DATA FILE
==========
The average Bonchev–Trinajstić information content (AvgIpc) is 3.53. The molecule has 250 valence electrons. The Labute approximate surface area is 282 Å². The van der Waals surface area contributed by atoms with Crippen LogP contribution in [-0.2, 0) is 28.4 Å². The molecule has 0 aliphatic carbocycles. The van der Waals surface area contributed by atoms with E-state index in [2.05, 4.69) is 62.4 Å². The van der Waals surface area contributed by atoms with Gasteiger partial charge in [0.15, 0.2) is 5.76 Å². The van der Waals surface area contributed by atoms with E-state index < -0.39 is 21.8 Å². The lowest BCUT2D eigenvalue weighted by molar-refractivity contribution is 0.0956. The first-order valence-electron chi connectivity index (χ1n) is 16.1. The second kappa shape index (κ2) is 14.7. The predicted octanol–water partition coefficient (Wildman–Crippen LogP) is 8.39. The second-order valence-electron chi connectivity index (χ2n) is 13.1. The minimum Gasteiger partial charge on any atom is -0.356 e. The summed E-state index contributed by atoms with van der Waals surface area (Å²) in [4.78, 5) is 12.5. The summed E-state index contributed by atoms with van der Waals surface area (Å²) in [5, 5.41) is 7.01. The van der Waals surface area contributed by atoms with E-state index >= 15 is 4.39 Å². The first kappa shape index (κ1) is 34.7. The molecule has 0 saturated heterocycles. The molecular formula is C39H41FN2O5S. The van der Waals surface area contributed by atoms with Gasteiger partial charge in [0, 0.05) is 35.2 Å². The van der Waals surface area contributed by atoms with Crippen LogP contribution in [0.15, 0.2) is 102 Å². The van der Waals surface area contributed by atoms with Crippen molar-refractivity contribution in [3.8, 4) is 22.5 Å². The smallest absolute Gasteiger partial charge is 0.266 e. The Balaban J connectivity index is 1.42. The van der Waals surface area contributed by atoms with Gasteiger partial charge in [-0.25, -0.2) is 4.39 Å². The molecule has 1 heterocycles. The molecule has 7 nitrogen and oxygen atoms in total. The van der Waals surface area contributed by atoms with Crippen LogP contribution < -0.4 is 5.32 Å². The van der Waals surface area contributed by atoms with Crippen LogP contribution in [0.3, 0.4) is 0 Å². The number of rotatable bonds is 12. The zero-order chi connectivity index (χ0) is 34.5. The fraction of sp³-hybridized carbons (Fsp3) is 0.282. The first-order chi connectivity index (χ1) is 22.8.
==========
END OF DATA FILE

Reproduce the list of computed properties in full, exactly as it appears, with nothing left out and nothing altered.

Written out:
The average Bonchev–Trinajstić information content (AvgIpc) is 3.53. The molecule has 250 valence electrons. The Labute approximate surface area is 282 Å². The van der Waals surface area contributed by atoms with Crippen LogP contribution in [-0.2, 0) is 28.4 Å². The molecule has 0 aliphatic carbocycles. The van der Waals surface area contributed by atoms with E-state index in [2.05, 4.69) is 62.4 Å². The van der Waals surface area contributed by atoms with Gasteiger partial charge in [0.15, 0.2) is 5.76 Å². The van der Waals surface area contributed by atoms with E-state index < -0.39 is 21.8 Å². The lowest BCUT2D eigenvalue weighted by molar-refractivity contribution is 0.0956. The first-order valence-electron chi connectivity index (χ1n) is 16.1. The second kappa shape index (κ2) is 14.7. The predicted octanol–water partition coefficient (Wildman–Crippen LogP) is 8.39. The second-order valence-electron chi connectivity index (χ2n) is 13.1. The minimum Gasteiger partial charge on any atom is -0.356 e. The summed E-state index contributed by atoms with van der Waals surface area (Å²) in [4.78, 5) is 12.5. The summed E-state index contributed by atoms with van der Waals surface area (Å²) in [5, 5.41) is 7.01. The van der Waals surface area contributed by atoms with E-state index >= 15 is 4.39 Å². The first kappa shape index (κ1) is 34.7. The molecule has 0 saturated heterocycles. The molecular formula is C39H41FN2O5S. The van der Waals surface area contributed by atoms with Gasteiger partial charge in [0, 0.05) is 35.2 Å². The van der Waals surface area contributed by atoms with Crippen LogP contribution in [0.15, 0.2) is 102 Å². The van der Waals surface area contributed by atoms with Crippen molar-refractivity contribution in [3.8, 4) is 22.5 Å². The smallest absolute Gasteiger partial charge is 0.266 e. The Balaban J connectivity index is 1.42. The van der Waals surface area contributed by atoms with Gasteiger partial charge in [-0.25, -0.2) is 4.39 Å². The molecule has 1 heterocycles. The molecule has 7 nitrogen and oxygen atoms in total. The van der Waals surface area contributed by atoms with Crippen LogP contribution < -0.4 is 5.32 Å². The van der Waals surface area contributed by atoms with Crippen LogP contribution in [0.3, 0.4) is 0 Å². The number of rotatable bonds is 12. The zero-order chi connectivity index (χ0) is 34.5. The fraction of sp³-hybridized carbons (Fsp3) is 0.282. The first-order chi connectivity index (χ1) is 22.8.